The eMesh Function

Any technical questions about the Epiphany chip and Parallella HW Platform.

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The eMesh Function

Postby adeshpande » Thu Jul 17, 2014 9:46 pm

Hi everyone,

For the eMesh functions like emesh_bandwidth_all2one, emesh_read_latency, etc ( ... ster/emesh), do those outputs change if you had another program running alongside it.

If so, is there a way to run the emesh and another program at the same time?

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Re: The eMesh Function

Postby greytery » Sat Jul 19, 2014 5:38 pm

adeshpande wrote: do those outputs change if you had another program running alongside it.

If so, is there a way to run the emesh and another program at the same time?

The emesh examples are effectively 'test' programs. They illustrate and test the throughput of the eMesh on-chip network under different simple traffic loads. Illustrative - but not actually doing anything 'real'.
Run the examples several times and you should get the same results, +/- msecs. Run a 'real' application workload and the throughput will be very different, as the traffic profile changes, as with any system.

Each of the examples loads and kicks off a program onto ALL 16 cores to generate traffic - so you can't load another program 'alongside' an example as they stand.

But the eMesh is actually three separate data networks. The eMesh examples, it seems to me, simply exercise one type of read/write traffic and effectively only block on one of the data networks. The dma examples do something similar.

There's nothing to stop you having 'a bit of fun' and creating your own versions of the examples, e.g. to run combined eMesh and dma throughput tests on different combinations of cores (aka 'workgroups) and different read/write traffic to use more than one part of the eMesh.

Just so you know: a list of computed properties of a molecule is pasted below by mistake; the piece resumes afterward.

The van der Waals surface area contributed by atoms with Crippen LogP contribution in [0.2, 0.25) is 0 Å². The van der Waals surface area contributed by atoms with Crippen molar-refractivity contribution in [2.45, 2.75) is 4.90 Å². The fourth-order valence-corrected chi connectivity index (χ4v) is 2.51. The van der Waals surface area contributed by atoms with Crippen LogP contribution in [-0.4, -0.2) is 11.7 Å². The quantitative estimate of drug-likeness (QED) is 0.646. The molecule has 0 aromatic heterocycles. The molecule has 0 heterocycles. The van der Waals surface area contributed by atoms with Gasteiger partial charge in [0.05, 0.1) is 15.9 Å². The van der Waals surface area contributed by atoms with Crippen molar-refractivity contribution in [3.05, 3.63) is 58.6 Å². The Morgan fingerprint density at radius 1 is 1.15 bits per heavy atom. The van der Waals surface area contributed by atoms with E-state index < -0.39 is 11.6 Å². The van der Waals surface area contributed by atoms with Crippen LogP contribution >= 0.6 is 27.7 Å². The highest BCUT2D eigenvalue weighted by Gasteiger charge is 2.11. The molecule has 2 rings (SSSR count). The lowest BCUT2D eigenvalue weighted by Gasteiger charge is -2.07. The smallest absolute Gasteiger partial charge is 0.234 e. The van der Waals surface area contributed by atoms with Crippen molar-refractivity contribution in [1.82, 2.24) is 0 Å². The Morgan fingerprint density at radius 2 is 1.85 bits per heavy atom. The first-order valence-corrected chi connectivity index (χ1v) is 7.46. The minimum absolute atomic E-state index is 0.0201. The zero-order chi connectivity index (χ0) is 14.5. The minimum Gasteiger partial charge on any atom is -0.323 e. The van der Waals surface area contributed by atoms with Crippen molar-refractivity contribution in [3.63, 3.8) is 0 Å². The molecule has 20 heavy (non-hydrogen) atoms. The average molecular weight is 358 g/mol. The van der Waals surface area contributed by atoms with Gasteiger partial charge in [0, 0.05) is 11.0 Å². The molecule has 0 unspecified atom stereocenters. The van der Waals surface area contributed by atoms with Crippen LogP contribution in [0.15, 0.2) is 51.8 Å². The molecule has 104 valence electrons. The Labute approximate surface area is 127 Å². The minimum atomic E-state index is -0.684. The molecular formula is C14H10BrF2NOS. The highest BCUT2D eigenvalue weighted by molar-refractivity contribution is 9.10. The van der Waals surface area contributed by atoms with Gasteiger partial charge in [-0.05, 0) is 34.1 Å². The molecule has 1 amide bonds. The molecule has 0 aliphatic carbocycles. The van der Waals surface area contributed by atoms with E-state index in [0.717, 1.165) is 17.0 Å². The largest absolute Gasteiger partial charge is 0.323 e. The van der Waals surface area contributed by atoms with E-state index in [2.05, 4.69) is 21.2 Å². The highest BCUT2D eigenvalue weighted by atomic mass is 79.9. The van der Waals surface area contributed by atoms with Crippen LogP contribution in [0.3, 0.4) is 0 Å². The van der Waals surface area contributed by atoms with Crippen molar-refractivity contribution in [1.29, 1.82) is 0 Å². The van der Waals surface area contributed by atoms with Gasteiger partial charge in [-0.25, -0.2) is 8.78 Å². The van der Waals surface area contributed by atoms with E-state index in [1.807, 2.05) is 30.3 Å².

NB: You need to look carefully at the source of each example, get to understand what it's doing, before branching out!

Starting with the examples as they are, you would need to load and run this new mixed bag of programs from one host program (main) because part of the initialisation is to reset the epiphany chip from scratch before firing up all programs together.
Running and loading different workgroups with different subsets of programs at different times is a bit more tricky. In principle, you can partially reset the chip (by core/workgroup) and then load new programs onto different cores while the others are running ... but that's a higher level of hacking.
I haven't gone through all the examples but I haven't seen a multi-workgroup scheduler example - which would be a Good Thing!

IMHO, the eMesh is probably one of the most important features of the Epiphany - so getting to know how it does or doesn't function will be key to getting the best out of the wee beastie.

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